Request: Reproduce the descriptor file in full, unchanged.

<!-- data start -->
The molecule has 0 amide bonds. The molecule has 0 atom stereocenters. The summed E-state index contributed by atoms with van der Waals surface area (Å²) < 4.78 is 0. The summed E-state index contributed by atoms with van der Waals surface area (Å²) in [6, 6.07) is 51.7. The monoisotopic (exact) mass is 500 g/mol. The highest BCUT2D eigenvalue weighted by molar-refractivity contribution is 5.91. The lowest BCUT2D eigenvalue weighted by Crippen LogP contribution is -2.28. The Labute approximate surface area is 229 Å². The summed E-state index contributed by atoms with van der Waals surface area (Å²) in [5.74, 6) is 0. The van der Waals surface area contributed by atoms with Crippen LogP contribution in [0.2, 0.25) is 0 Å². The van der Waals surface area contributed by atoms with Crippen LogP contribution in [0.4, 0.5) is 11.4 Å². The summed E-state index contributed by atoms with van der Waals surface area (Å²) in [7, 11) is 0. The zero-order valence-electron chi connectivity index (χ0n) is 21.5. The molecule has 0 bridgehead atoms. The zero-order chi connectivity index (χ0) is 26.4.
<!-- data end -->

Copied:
The molecule has 0 amide bonds. The molecule has 0 atom stereocenters. The summed E-state index contributed by atoms with van der Waals surface area (Å²) < 4.78 is 0. The summed E-state index contributed by atoms with van der Waals surface area (Å²) in [6, 6.07) is 51.7. The monoisotopic (exact) mass is 500 g/mol. The highest BCUT2D eigenvalue weighted by molar-refractivity contribution is 5.91. The lowest BCUT2D eigenvalue weighted by Crippen LogP contribution is -2.28. The Labute approximate surface area is 229 Å². The summed E-state index contributed by atoms with van der Waals surface area (Å²) in [5.74, 6) is 0. The van der Waals surface area contributed by atoms with Crippen LogP contribution in [0.2, 0.25) is 0 Å². The van der Waals surface area contributed by atoms with Crippen LogP contribution in [0.4, 0.5) is 11.4 Å². The summed E-state index contributed by atoms with van der Waals surface area (Å²) in [7, 11) is 0. The zero-order valence-electron chi connectivity index (χ0n) is 21.5. The molecule has 0 bridgehead atoms. The zero-order chi connectivity index (χ0) is 26.4.